Have you found your dream home, and now need a home loan to pay for it? Or perhaps you’re checking out what loans are available and what you can afford before you start to look for a property? Maybe you want to refinance your existing home with a better deal. Whatever stage you’re at, we have lots of loans from a large number of lenders for you to compare here at Finty.
By Yvonne Taylor | Updated 9th April 2020
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Also commonly known as a mortgage, a home loan is an amount of money borrowed from a bank or other financial institution for the purpose of buying an existing home, or renovating it, or building a new home, or refinancing an existing home loan. Where a property is being purchased, built or refinanced, the lender will usually take a charge over the property as security for the loan. This means that if you are not able to meet your loan repayment and end up in serious default, the lender has the option of repossessing the property and selling it to settle the debt.
It depends on a number of factors, including:
A typical repayment term would be 25 or 30 years.
The lender may have a set repayment term, such as 25 years, or may offer a choice of repayment terms. The shorter the repayment term, the bigger your monthly repayments will be. As a general rule you should opt for the shortest repayment term you can afford, since this means that you will pay less interest in total over the life of the loan. But you should be realistic about what you can afford and give yourself some breathing space in case of tough times (such as temporary unemployment), especially if you have opted for a variable interest rate (because interest rates may increase).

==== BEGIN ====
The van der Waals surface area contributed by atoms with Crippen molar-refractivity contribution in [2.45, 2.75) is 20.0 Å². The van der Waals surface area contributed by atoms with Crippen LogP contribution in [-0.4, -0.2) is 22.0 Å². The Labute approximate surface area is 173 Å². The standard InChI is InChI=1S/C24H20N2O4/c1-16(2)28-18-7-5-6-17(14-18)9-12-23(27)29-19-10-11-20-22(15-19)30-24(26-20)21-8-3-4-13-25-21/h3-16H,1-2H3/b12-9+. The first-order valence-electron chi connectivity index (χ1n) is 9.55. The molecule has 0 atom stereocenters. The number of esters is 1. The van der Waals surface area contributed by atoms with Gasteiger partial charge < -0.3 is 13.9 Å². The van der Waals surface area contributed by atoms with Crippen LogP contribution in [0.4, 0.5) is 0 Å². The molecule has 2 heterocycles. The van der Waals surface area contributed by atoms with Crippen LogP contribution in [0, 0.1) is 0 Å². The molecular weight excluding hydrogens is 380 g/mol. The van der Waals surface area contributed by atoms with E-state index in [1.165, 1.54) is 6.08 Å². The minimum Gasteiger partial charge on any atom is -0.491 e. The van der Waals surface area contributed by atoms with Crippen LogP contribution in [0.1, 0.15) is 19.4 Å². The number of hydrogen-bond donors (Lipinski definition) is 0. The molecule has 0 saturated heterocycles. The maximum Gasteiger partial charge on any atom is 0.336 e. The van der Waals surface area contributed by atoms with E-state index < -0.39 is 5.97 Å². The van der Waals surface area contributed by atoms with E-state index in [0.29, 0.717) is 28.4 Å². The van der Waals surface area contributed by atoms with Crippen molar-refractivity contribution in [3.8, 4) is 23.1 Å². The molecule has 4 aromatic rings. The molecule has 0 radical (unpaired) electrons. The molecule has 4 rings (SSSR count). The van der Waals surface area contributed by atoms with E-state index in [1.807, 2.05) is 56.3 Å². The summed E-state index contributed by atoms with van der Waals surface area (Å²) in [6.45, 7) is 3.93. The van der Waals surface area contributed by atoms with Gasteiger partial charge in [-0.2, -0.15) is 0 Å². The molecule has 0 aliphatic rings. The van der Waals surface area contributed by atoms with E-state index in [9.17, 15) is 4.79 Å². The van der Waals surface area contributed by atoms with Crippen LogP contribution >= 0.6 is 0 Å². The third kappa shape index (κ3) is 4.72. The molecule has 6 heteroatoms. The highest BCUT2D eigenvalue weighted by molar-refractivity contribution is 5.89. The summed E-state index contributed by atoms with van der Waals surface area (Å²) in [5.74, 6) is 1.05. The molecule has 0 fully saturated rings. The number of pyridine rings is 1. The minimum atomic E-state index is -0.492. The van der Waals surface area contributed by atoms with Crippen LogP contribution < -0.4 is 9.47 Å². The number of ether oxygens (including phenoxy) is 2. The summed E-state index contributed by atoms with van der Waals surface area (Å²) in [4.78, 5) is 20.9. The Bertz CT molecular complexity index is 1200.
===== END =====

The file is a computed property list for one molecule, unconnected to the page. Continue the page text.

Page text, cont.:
Monthly repayments are the norm, but you can sometimes opt for more frequent or less frequent repayments.
Most home loan repayments include a portion of the loan principal as well as interest charges. In the early years of a loan term, interest charges will account for the bulk of the repayment. But the ratio of principal to interest changes as the loan principal is gradually reduced, so that in the final years of the loan term, the regular repayments are mostly repayments of the loan principal.
Interest-only loans are an exception. In this case, the repayments only cover the interest charges and the loan principal does not reduce, either during the entire loan term or for an agreed number of interest-only years.
Interest rates can be:
A fixed interest rate loan charges interest at the same rate for an agreed number of years. It’s easier to budget for a fixed interest rate, because you know exactly how much your monthly repayments will be, and the amount will not change. If interest rates go up, your home loan interest rate will not. On the other hand, if interest rates go down, you will miss out on the benefit because your home loan rate will not go down.
Variable interest rates can go up or down, more or less in line with changes in the Reserve Bank’s official cash rate. Budgeting is more difficult, because there’s no certainty about the amount of your repayments.